The Scottish government and the Scottish Fishermen’s Federation (SFF) have raised concerns over the UK-EU agreement which has been reported in titles such as the Financial Times, The Scotsman, BBC Online and The Herald, as well as regional titles such as Kent Online. They argue the deal does not restore sovereignty over British waters and raise concerns over key fishing stocks.
The agreement secured will allow the UK to manage its fisheries in a way that prioritises the needs of our fishermen for the first time in over 40 years. The new settlement with the EU takes back control of our fishing waters and will ensure that fishing communities will enjoy all the benefits that come from being an independent coastal State, no longer bound by the Common Fisheries Policy (CFP).
There will be an adjustment period lasting 5 and half years to allow fleets on both sides time to adapt to the new arrangements. Throughout the adjustment period, there will be a substantial transfer of quota from the EU to the UK. In the first year this will result in an immediate uplift of 15%, before annual negotiations. The agreement also provides for quota transfers between the UK and EU as part of annual negotiations.
Throughout the adjustment period, the UK Government will invest in our fishing communities and do everything we can to help to rebuild the industry. The Prime Minister has committed £100 million in funding for the fishing industry with more detail to be announced in due course.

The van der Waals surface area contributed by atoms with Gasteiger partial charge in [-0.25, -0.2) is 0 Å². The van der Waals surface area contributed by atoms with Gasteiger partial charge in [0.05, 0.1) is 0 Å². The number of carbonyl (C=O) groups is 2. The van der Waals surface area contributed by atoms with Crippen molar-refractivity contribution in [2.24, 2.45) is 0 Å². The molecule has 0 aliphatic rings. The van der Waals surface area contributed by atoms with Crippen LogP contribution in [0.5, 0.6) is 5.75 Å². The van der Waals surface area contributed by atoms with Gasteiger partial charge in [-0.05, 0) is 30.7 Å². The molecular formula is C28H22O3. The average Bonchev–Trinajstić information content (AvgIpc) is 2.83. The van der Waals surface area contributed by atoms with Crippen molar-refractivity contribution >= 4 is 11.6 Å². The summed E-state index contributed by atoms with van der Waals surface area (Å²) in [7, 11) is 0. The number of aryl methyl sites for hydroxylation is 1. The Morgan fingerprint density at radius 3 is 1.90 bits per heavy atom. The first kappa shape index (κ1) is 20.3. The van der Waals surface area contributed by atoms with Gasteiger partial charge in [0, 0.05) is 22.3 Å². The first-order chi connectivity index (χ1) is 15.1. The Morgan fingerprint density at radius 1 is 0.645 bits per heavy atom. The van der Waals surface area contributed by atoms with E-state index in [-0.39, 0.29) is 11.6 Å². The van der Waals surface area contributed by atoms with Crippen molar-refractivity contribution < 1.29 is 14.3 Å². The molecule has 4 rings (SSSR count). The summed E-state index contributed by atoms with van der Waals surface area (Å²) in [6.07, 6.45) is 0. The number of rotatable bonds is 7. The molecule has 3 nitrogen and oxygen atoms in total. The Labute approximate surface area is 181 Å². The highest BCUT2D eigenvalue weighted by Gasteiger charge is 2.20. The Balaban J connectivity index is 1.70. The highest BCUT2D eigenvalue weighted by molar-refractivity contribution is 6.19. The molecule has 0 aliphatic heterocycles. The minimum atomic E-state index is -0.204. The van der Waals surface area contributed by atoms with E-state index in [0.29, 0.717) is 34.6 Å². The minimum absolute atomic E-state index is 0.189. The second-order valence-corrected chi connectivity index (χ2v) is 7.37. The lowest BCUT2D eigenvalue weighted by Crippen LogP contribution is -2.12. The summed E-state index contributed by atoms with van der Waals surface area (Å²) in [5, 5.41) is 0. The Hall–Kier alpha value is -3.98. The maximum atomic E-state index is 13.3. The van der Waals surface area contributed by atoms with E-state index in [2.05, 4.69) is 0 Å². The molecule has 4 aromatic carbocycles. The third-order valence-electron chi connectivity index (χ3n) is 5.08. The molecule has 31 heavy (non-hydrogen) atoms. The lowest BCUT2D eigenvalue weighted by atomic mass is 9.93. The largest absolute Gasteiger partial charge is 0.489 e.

A UK government spokesperson said:
The UK and the EU have agreed an historic Fisheries Framework Agreement that reflects the UK’s new status as an independent coastal state, and works to protect and promote the rights of fishermen across the UK.
By regaining control of our waters, this deal puts us in a position to rebuild our fishing fleet and deliver increased fishing quotas through annual negotiations with the EU and other coastal states. In the first year this will result in an immediate uplift of 15%, before annual negotiations.
Scotland, like the rest of the UK, will benefit from tariff-free access to EU markets and investment in our fishing communities as we free ourselves from the EU’s Common Fisheries Policy.
David Duguid MP, Minister for Scotland Office, notes that with the absence of the CFP, the “entire Scottish fisheries industry… and coastal communities, can reap the rewards of the bounty in the UK’s Exclusive Economic Zone (EEZ)”. His full response is carried in the Press and Journal.